Cape Town is listed as a globally renowned biodiversity hotspot, and contains more than 50% of South Africa’s Critically Endangered veld types, one of which, Cape Flats Dune Strandveld, has come under increasing pressure from urban development, invasion by alien vegetation and increased wild fires. Not only is the flora under threat, but so too are the animals that call it their home.
Two such critters are small, brown, unassuming butterflies that are endemic to Cape Town and on the brink of extinction. The butterflies in question are the Critically Endangered Barber’s Cape Flats Ranger (Kedestes barberae bunta), which has an estimated abundance of just 50 individuals that occur at only one site and the False Bay Unique Ranger (Kedestes lenis lenis). The butterflies can be found flying around in patches of Sword grass (Imperata cylindrica), the only plant that their caterpillars are able to eat. Once hatched the caterpillars exhibit an unusual behaviour, crawling to the top of a blade of grass where they create a little home by folding and stitching the grass leaf together with silk. Once built, they use their little home as a place to shelter from the heat of the day as well as from any predators that might be on the hunt nearby.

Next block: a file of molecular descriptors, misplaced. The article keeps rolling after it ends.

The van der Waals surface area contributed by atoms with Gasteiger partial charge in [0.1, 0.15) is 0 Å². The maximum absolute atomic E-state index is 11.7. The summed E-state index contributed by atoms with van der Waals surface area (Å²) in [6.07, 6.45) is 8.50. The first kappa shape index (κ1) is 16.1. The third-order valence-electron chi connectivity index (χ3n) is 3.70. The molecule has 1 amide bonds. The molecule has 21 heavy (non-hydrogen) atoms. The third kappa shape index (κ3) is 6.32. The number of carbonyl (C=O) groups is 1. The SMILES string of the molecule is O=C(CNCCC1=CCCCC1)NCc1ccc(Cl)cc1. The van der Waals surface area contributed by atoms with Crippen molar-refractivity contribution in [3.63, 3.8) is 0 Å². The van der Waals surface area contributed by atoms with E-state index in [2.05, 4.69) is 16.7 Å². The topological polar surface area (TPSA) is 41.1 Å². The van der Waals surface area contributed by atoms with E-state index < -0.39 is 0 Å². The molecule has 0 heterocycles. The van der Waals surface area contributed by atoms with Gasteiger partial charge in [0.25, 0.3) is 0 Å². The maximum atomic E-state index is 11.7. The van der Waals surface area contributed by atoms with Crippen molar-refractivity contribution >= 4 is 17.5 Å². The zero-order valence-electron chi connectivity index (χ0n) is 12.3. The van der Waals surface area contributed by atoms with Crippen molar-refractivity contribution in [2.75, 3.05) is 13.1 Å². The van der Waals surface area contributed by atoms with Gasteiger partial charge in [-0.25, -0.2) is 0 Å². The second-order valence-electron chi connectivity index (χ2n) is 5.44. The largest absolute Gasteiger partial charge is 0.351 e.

Unfortunately the butterflies’ habitat is under threat and their numbers are decreasing, with Barber’s Cape Flats Ranger at risk of becoming extinct within the next five years unless some conservation action is taken. As such the Kedestes Conservation Project was born, a project run by CTEET in partnership with the City of Cape Town. The team has been busy carrying out a range of habitat restoration and protection work, as well as conducting abundance surveys at the sites in which the butterflies are currently found. Steps are taking place to reintroduce Barber’s Cape Flats Ranger to areas in which they historically occurred, but were lost due to urban development. A captive rearing and breeding programme is also being undertaken in an attempt to help boost numbers in the wild.
Although in its infancy (the project was initiated in August 2017), the project has had an encouraging first year and hopes are high that the work being carried out will help secure the future of these two imperiled little butterflies.